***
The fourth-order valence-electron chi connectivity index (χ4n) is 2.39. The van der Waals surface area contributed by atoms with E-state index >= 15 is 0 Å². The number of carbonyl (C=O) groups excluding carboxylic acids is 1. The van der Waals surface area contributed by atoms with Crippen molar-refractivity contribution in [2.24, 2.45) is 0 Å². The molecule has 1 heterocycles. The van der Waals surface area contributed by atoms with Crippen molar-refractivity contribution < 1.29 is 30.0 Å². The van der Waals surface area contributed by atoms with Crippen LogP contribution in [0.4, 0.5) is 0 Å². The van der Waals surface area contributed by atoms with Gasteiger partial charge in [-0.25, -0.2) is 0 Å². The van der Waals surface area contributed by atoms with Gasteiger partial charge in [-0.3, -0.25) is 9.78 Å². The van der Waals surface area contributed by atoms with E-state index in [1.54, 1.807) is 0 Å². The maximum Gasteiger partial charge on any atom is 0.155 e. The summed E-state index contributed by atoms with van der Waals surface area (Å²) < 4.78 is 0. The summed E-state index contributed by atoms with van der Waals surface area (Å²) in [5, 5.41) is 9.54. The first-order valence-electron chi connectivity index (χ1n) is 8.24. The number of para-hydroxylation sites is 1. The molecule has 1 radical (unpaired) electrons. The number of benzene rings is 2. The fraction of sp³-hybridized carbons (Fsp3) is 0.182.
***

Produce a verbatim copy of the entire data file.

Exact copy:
The fourth-order valence-electron chi connectivity index (χ4n) is 2.39. The van der Waals surface area contributed by atoms with E-state index >= 15 is 0 Å². The number of carbonyl (C=O) groups excluding carboxylic acids is 1. The van der Waals surface area contributed by atoms with Crippen molar-refractivity contribution in [2.24, 2.45) is 0 Å². The molecule has 1 heterocycles. The van der Waals surface area contributed by atoms with Crippen molar-refractivity contribution < 1.29 is 30.0 Å². The van der Waals surface area contributed by atoms with Crippen LogP contribution in [0.4, 0.5) is 0 Å². The van der Waals surface area contributed by atoms with Gasteiger partial charge in [-0.25, -0.2) is 0 Å². The van der Waals surface area contributed by atoms with Gasteiger partial charge in [-0.3, -0.25) is 9.78 Å². The van der Waals surface area contributed by atoms with E-state index in [1.54, 1.807) is 0 Å². The maximum Gasteiger partial charge on any atom is 0.155 e. The summed E-state index contributed by atoms with van der Waals surface area (Å²) < 4.78 is 0. The summed E-state index contributed by atoms with van der Waals surface area (Å²) in [5, 5.41) is 9.54. The first-order valence-electron chi connectivity index (χ1n) is 8.24. The number of para-hydroxylation sites is 1. The molecule has 1 radical (unpaired) electrons. The number of benzene rings is 2. The fraction of sp³-hybridized carbons (Fsp3) is 0.182.